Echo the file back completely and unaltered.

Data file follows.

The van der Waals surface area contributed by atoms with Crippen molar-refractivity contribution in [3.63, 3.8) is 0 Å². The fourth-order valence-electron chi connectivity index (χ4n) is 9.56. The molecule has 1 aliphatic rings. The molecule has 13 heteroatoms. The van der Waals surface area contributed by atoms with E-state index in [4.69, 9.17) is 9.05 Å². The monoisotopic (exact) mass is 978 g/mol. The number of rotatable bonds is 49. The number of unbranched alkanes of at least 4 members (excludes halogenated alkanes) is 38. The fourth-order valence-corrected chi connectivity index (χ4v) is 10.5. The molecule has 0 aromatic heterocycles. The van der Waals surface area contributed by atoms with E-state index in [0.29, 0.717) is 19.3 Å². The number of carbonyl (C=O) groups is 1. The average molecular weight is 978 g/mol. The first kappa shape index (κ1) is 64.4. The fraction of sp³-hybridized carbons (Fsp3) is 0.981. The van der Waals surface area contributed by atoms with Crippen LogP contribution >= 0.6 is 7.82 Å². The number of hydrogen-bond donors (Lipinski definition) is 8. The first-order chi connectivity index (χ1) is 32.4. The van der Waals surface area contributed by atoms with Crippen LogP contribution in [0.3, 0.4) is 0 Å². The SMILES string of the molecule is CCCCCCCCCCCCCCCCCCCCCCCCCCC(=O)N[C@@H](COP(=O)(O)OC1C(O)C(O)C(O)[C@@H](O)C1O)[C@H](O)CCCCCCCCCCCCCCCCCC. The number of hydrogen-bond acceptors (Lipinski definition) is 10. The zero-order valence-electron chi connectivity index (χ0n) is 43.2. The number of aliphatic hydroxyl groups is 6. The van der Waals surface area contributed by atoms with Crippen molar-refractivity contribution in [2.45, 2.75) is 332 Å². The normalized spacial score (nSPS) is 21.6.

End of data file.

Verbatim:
The van der Waals surface area contributed by atoms with Crippen molar-refractivity contribution in [3.63, 3.8) is 0 Å². The fourth-order valence-electron chi connectivity index (χ4n) is 9.56. The molecule has 1 aliphatic rings. The molecule has 13 heteroatoms. The van der Waals surface area contributed by atoms with E-state index in [4.69, 9.17) is 9.05 Å². The monoisotopic (exact) mass is 978 g/mol. The number of rotatable bonds is 49. The number of unbranched alkanes of at least 4 members (excludes halogenated alkanes) is 38. The fourth-order valence-corrected chi connectivity index (χ4v) is 10.5. The molecule has 0 aromatic heterocycles. The van der Waals surface area contributed by atoms with E-state index in [0.29, 0.717) is 19.3 Å². The number of carbonyl (C=O) groups is 1. The average molecular weight is 978 g/mol. The first kappa shape index (κ1) is 64.4. The fraction of sp³-hybridized carbons (Fsp3) is 0.981. The van der Waals surface area contributed by atoms with Crippen LogP contribution >= 0.6 is 7.82 Å². The number of hydrogen-bond donors (Lipinski definition) is 8. The first-order chi connectivity index (χ1) is 32.4. The van der Waals surface area contributed by atoms with Crippen LogP contribution in [0.3, 0.4) is 0 Å². The SMILES string of the molecule is CCCCCCCCCCCCCCCCCCCCCCCCCCC(=O)N[C@@H](COP(=O)(O)OC1C(O)C(O)C(O)[C@@H](O)C1O)[C@H](O)CCCCCCCCCCCCCCCCCC. The number of hydrogen-bond acceptors (Lipinski definition) is 10. The zero-order valence-electron chi connectivity index (χ0n) is 43.2. The number of aliphatic hydroxyl groups is 6. The van der Waals surface area contributed by atoms with Crippen molar-refractivity contribution in [2.45, 2.75) is 332 Å². The normalized spacial score (nSPS) is 21.6.